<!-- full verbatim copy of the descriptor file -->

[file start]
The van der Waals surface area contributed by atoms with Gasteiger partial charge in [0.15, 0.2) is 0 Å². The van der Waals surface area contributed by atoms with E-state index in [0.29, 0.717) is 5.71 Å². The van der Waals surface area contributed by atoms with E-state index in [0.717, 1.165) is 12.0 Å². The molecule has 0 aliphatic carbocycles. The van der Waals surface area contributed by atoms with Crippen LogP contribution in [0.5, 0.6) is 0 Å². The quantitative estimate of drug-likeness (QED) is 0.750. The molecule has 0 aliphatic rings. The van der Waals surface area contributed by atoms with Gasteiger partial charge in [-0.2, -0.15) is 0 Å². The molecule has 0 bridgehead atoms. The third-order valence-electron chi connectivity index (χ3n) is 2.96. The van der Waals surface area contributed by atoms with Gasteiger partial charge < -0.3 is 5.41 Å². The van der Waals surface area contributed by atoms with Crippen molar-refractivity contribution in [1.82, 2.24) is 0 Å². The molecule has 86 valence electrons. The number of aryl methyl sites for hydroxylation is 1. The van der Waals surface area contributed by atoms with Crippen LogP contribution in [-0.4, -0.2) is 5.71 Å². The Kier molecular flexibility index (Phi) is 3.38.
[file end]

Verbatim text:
The van der Waals surface area contributed by atoms with Gasteiger partial charge in [0.15, 0.2) is 0 Å². The van der Waals surface area contributed by atoms with E-state index in [0.29, 0.717) is 5.71 Å². The van der Waals surface area contributed by atoms with E-state index in [0.717, 1.165) is 12.0 Å². The molecule has 0 aliphatic carbocycles. The van der Waals surface area contributed by atoms with Crippen LogP contribution in [0.5, 0.6) is 0 Å². The quantitative estimate of drug-likeness (QED) is 0.750. The molecule has 0 aliphatic rings. The van der Waals surface area contributed by atoms with Gasteiger partial charge in [-0.2, -0.15) is 0 Å². The molecule has 0 bridgehead atoms. The third-order valence-electron chi connectivity index (χ3n) is 2.96. The van der Waals surface area contributed by atoms with Gasteiger partial charge < -0.3 is 5.41 Å². The van der Waals surface area contributed by atoms with Crippen molar-refractivity contribution in [1.82, 2.24) is 0 Å². The molecule has 86 valence electrons. The number of aryl methyl sites for hydroxylation is 1. The van der Waals surface area contributed by atoms with Crippen LogP contribution in [-0.4, -0.2) is 5.71 Å². The Kier molecular flexibility index (Phi) is 3.38.